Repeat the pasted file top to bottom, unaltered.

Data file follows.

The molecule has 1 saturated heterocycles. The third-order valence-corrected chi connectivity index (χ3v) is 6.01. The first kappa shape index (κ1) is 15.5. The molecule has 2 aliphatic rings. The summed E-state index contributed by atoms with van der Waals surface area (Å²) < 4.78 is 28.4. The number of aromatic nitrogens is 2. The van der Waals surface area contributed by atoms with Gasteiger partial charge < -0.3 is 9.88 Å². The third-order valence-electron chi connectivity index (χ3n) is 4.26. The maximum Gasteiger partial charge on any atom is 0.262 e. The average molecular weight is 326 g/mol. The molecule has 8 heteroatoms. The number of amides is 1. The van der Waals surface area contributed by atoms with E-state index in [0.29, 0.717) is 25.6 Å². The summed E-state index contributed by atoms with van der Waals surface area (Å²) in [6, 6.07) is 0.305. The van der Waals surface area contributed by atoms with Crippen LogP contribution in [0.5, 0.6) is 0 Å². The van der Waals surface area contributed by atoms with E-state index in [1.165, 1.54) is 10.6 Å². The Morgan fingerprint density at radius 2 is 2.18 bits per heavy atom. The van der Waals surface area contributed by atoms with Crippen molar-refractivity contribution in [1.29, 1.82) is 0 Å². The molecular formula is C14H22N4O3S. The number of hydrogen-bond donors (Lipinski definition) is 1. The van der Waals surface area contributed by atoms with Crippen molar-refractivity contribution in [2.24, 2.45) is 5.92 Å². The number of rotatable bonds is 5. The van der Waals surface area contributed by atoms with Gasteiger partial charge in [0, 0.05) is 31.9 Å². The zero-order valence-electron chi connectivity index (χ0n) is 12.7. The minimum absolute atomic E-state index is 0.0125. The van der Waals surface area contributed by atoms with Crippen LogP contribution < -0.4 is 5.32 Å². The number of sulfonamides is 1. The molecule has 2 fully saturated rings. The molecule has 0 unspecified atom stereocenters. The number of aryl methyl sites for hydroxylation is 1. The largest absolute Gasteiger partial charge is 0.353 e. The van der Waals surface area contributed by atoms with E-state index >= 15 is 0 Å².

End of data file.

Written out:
The molecule has 1 saturated heterocycles. The third-order valence-corrected chi connectivity index (χ3v) is 6.01. The first kappa shape index (κ1) is 15.5. The molecule has 2 aliphatic rings. The summed E-state index contributed by atoms with van der Waals surface area (Å²) < 4.78 is 28.4. The number of aromatic nitrogens is 2. The van der Waals surface area contributed by atoms with Gasteiger partial charge < -0.3 is 9.88 Å². The third-order valence-electron chi connectivity index (χ3n) is 4.26. The maximum Gasteiger partial charge on any atom is 0.262 e. The average molecular weight is 326 g/mol. The molecule has 8 heteroatoms. The number of amides is 1. The van der Waals surface area contributed by atoms with E-state index in [0.29, 0.717) is 25.6 Å². The summed E-state index contributed by atoms with van der Waals surface area (Å²) in [6, 6.07) is 0.305. The van der Waals surface area contributed by atoms with Crippen LogP contribution in [0.5, 0.6) is 0 Å². The van der Waals surface area contributed by atoms with E-state index in [1.165, 1.54) is 10.6 Å². The Morgan fingerprint density at radius 2 is 2.18 bits per heavy atom. The van der Waals surface area contributed by atoms with Crippen molar-refractivity contribution in [1.29, 1.82) is 0 Å². The molecular formula is C14H22N4O3S. The number of hydrogen-bond donors (Lipinski definition) is 1. The van der Waals surface area contributed by atoms with Crippen molar-refractivity contribution in [2.24, 2.45) is 5.92 Å². The number of rotatable bonds is 5. The van der Waals surface area contributed by atoms with Gasteiger partial charge in [0, 0.05) is 31.9 Å². The zero-order valence-electron chi connectivity index (χ0n) is 12.7. The minimum absolute atomic E-state index is 0.0125. The van der Waals surface area contributed by atoms with Crippen LogP contribution < -0.4 is 5.32 Å². The number of sulfonamides is 1. The molecule has 2 fully saturated rings. The molecule has 0 unspecified atom stereocenters. The number of aryl methyl sites for hydroxylation is 1. The largest absolute Gasteiger partial charge is 0.353 e. The van der Waals surface area contributed by atoms with E-state index >= 15 is 0 Å².